The doors pulled aside and Tumaini Calumn didn’t step in. It was force of habit for the Lieutenant to visually scan the room before he committed to enter an unfamiliar compartment. He didn’t stand impassive for terribly long, but there was a noticeable halt before he stepped through the doorway. In a couple of heartbeats, Tumaini assessed Sickbay to be without imminent risks: an assortment of biobeds and a medical personnel in their efficient dance, moving around the perimeter. The only risk he walked into was one of social anxiety.
Perhaps there was a differential in the life support exchange between compartments –or perhaps he hadn’t drunk any water that morning– but whatever the cause, Tumaini felt a tickle in his throat the minute he strode into Sickbay. In the holonovels, a character letting out a cough usually meant certain death. Similarly, a cough was never just a cough when being observed in Sickbay. Closing the distance to the nearest empty biobed, Tumaini took a deep breath and he swallowed the urge to cough. He refused to make a spectacle of himself. Clad in a Starfleet uniform much like anyone else, Tumaini sat himself on the foot on a biobed and folded his hands in his lap.
Claudia noticed the Lieutenant and set what she was working on down and approached him. She looking over the top of her old fashioned glasses she inspected the young man sitting before her. He appeared to the the pennical of health. “And what’s the matter with you young man?”
Something in Claudia’s question caused a little spark, and then a chain reaction, in Tumaini’s mind. That racing thought was visible across his eyes when he opened his mouth, but he didn’t answer right away. Any thought of the tickle in his throat, or even the tightness in his hips, floated away into the ether. Leaning into his immediate curiosity, Tumaini replied with a question of his own. “Is that a foregone conclusion, Commander?” Tumaini earnestly asked, as he met her gaze. “Does the crew only seek you out when something terrible is the matter?”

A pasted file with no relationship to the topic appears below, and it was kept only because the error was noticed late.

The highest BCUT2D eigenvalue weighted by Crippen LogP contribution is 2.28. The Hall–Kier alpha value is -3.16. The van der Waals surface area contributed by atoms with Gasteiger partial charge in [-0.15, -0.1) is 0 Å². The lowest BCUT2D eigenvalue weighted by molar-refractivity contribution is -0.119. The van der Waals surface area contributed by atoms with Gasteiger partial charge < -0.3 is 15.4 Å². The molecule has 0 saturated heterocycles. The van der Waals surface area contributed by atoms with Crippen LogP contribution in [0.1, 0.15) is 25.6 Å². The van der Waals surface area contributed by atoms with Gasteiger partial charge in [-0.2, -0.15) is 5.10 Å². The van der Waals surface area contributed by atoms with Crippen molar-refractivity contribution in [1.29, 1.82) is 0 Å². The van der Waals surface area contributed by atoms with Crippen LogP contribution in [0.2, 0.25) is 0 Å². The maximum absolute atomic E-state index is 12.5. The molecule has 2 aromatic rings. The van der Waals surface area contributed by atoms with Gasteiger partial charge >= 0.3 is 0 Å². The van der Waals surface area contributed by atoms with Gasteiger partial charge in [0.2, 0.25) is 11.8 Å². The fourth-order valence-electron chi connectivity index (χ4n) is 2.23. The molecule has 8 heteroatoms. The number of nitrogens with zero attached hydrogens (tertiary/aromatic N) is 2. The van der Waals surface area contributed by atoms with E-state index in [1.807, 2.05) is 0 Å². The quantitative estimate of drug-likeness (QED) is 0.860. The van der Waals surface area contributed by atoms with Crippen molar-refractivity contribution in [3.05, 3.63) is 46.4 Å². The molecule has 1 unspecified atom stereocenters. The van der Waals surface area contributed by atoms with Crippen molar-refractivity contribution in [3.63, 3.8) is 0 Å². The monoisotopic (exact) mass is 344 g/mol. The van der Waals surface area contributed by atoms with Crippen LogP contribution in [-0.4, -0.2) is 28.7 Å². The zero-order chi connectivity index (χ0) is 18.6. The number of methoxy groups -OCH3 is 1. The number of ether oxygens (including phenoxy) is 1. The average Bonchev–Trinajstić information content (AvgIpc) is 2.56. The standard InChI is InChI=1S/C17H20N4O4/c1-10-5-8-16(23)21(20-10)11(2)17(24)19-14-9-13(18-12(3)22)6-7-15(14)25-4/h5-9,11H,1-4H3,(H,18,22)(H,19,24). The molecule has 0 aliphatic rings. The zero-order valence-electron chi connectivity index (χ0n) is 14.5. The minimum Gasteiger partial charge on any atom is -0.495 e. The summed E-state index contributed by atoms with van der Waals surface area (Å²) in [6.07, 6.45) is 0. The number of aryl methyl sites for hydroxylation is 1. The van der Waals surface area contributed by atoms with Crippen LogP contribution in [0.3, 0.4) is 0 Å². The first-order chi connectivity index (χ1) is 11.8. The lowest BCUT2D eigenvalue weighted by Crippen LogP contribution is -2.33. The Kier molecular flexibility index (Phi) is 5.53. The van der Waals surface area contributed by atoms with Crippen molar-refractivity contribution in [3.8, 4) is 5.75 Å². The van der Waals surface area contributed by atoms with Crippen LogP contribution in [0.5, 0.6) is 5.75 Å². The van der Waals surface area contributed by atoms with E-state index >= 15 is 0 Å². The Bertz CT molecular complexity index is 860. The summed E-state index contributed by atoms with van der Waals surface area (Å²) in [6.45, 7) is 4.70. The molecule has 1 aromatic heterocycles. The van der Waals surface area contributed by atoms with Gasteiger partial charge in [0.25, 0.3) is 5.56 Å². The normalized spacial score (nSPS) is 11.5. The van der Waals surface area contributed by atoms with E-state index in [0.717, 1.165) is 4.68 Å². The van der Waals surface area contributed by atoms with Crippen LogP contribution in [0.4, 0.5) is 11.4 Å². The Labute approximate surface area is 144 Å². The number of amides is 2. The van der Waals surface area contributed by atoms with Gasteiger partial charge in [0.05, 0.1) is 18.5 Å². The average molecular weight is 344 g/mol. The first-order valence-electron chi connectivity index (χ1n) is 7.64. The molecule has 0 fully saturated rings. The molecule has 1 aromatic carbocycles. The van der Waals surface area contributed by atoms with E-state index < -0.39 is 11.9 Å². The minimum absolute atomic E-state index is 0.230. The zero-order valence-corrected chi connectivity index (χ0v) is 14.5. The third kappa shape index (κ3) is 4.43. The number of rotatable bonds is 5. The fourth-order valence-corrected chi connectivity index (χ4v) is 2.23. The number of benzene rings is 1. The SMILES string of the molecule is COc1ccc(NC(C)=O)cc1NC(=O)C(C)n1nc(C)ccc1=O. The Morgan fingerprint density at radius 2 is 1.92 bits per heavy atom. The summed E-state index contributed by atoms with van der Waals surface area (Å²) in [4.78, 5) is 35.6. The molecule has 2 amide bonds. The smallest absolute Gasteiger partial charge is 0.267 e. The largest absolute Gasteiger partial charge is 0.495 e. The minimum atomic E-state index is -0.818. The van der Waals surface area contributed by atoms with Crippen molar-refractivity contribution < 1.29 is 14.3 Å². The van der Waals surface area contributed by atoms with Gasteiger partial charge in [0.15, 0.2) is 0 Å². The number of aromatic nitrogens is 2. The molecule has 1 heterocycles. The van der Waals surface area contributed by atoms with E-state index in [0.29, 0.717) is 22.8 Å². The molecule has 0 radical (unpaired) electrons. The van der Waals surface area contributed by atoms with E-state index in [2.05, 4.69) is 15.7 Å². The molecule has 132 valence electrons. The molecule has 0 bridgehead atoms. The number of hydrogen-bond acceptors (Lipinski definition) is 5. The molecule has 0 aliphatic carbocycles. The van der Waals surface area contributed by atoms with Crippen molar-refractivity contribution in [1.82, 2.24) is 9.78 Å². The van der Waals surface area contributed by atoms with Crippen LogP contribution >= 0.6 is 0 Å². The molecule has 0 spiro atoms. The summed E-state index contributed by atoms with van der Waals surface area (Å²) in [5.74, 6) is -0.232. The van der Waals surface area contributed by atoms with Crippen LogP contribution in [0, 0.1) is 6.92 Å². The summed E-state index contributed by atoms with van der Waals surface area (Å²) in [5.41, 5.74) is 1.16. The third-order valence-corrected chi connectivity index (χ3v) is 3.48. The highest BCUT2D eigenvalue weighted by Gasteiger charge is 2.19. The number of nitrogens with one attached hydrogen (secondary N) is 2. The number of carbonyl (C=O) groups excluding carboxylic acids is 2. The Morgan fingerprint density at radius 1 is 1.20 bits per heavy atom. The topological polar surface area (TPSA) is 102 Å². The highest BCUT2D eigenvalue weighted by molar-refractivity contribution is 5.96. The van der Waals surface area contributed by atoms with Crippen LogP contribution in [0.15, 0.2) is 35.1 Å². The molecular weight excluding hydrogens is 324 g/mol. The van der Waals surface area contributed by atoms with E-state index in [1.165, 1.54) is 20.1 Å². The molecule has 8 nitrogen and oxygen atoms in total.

“Not to put too fine of a point on it, yes,” she replied. “This is sickbay, not a social club. And call me Claudia, please. Doctor will do in a pinch, but rank isn’t important to me and is more of a function of my time in service rather placement in this chain of command.”
Responding with a single, heavy nod in recognition, Tumaini said, “Claudia. Yes,” and he offered a high-old Betazoid greeting that the universal translator shifted into, “How do you do?” As before, there was a voice in the back of Tumaini’s mind that told him to introduce himself or explain his presence in Sickbay, but the words time in service rang in his ears too loudly. He couldn’t ignore the ledge to which his curiosity was leading him. It may not have been entirely obvious to a stranger, but Tumaini asked the question wide-eyed, all reverence and awe. He said, “You really are very old to be in active service, aren’t you?”
She shook her head, “Niño tonto. Not so old I think.” She then conceeded, “But, maybe for a human, but I am not the oldest. Or at least not the oldest ever. Didn’t your mama tell you it’s not polite to comment on a woman’s age?”
“My mama is Betazoid,” Tumaini replied, with a small shrug and a knowing wink. He was intentional about using the same diminutive for mother. “She already knew everybody’s ages,” he said, and then he blinked hard. Tumaini heard himself saying the words, and couldn’t entirely remember how he’d ended up talking about his mother in Sickbay. “But I’m Tumaini,” he said, flattening his palm on his chest; “I came aboard Achilles with the crew replacements and now I’m due for a physical exam. I did come in with a reason other than to comment on your age, of course.”
“Aw, that would be why.” She went to a computer terminal, asked a few key questions and pulled up his health records. “Any changes to family history, or concerns I should know about?”
Tumaini nodded at Claudia’s question with a wry half-smile. In the security division, injuries were a little more common than in other Starfleet occupations. “My hips have been feeling tight. I’ve noticed it especially when I’m squatting or lunging,” Tumaini said matter-of-factly. “I was assigned to a protection detail on my last ship. A lot of sitting and waiting… punctuated by moments of panic and running.”